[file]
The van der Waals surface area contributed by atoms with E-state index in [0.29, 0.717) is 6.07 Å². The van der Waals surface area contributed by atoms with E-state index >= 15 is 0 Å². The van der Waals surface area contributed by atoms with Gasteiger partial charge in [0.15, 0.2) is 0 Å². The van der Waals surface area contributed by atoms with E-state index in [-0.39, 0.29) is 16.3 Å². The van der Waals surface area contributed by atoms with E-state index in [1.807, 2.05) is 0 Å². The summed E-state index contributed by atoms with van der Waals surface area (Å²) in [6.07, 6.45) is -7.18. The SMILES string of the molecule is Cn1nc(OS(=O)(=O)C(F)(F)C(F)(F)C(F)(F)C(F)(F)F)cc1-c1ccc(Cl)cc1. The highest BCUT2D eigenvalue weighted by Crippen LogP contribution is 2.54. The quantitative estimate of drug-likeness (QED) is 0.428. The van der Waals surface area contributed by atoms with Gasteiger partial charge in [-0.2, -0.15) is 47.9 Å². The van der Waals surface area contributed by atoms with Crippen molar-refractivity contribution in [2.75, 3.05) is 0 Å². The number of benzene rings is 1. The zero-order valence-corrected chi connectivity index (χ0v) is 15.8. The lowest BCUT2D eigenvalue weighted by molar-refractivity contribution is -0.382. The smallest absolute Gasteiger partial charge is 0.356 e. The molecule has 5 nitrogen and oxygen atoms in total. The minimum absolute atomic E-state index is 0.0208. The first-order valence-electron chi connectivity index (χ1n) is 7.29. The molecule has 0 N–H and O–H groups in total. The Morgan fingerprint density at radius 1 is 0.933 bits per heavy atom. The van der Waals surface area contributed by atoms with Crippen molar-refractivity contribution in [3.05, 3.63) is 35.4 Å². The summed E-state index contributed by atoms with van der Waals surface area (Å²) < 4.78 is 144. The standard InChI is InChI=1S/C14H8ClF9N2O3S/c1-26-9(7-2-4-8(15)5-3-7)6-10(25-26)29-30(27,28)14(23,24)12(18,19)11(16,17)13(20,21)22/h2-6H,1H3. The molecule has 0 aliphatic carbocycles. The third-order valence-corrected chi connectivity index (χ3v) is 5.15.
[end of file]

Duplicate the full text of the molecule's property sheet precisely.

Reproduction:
The van der Waals surface area contributed by atoms with E-state index in [0.29, 0.717) is 6.07 Å². The van der Waals surface area contributed by atoms with E-state index >= 15 is 0 Å². The van der Waals surface area contributed by atoms with Gasteiger partial charge in [0.15, 0.2) is 0 Å². The van der Waals surface area contributed by atoms with E-state index in [-0.39, 0.29) is 16.3 Å². The van der Waals surface area contributed by atoms with E-state index in [1.807, 2.05) is 0 Å². The summed E-state index contributed by atoms with van der Waals surface area (Å²) in [6.07, 6.45) is -7.18. The SMILES string of the molecule is Cn1nc(OS(=O)(=O)C(F)(F)C(F)(F)C(F)(F)C(F)(F)F)cc1-c1ccc(Cl)cc1. The highest BCUT2D eigenvalue weighted by Crippen LogP contribution is 2.54. The quantitative estimate of drug-likeness (QED) is 0.428. The van der Waals surface area contributed by atoms with Gasteiger partial charge in [-0.2, -0.15) is 47.9 Å². The van der Waals surface area contributed by atoms with Crippen molar-refractivity contribution in [2.75, 3.05) is 0 Å². The number of benzene rings is 1. The zero-order valence-corrected chi connectivity index (χ0v) is 15.8. The lowest BCUT2D eigenvalue weighted by molar-refractivity contribution is -0.382. The smallest absolute Gasteiger partial charge is 0.356 e. The molecule has 5 nitrogen and oxygen atoms in total. The minimum absolute atomic E-state index is 0.0208. The first-order valence-electron chi connectivity index (χ1n) is 7.29. The molecule has 0 N–H and O–H groups in total. The Morgan fingerprint density at radius 1 is 0.933 bits per heavy atom. The van der Waals surface area contributed by atoms with Crippen molar-refractivity contribution in [3.05, 3.63) is 35.4 Å². The summed E-state index contributed by atoms with van der Waals surface area (Å²) < 4.78 is 144. The standard InChI is InChI=1S/C14H8ClF9N2O3S/c1-26-9(7-2-4-8(15)5-3-7)6-10(25-26)29-30(27,28)14(23,24)12(18,19)11(16,17)13(20,21)22/h2-6H,1H3. The molecule has 0 aliphatic carbocycles. The third-order valence-corrected chi connectivity index (χ3v) is 5.15.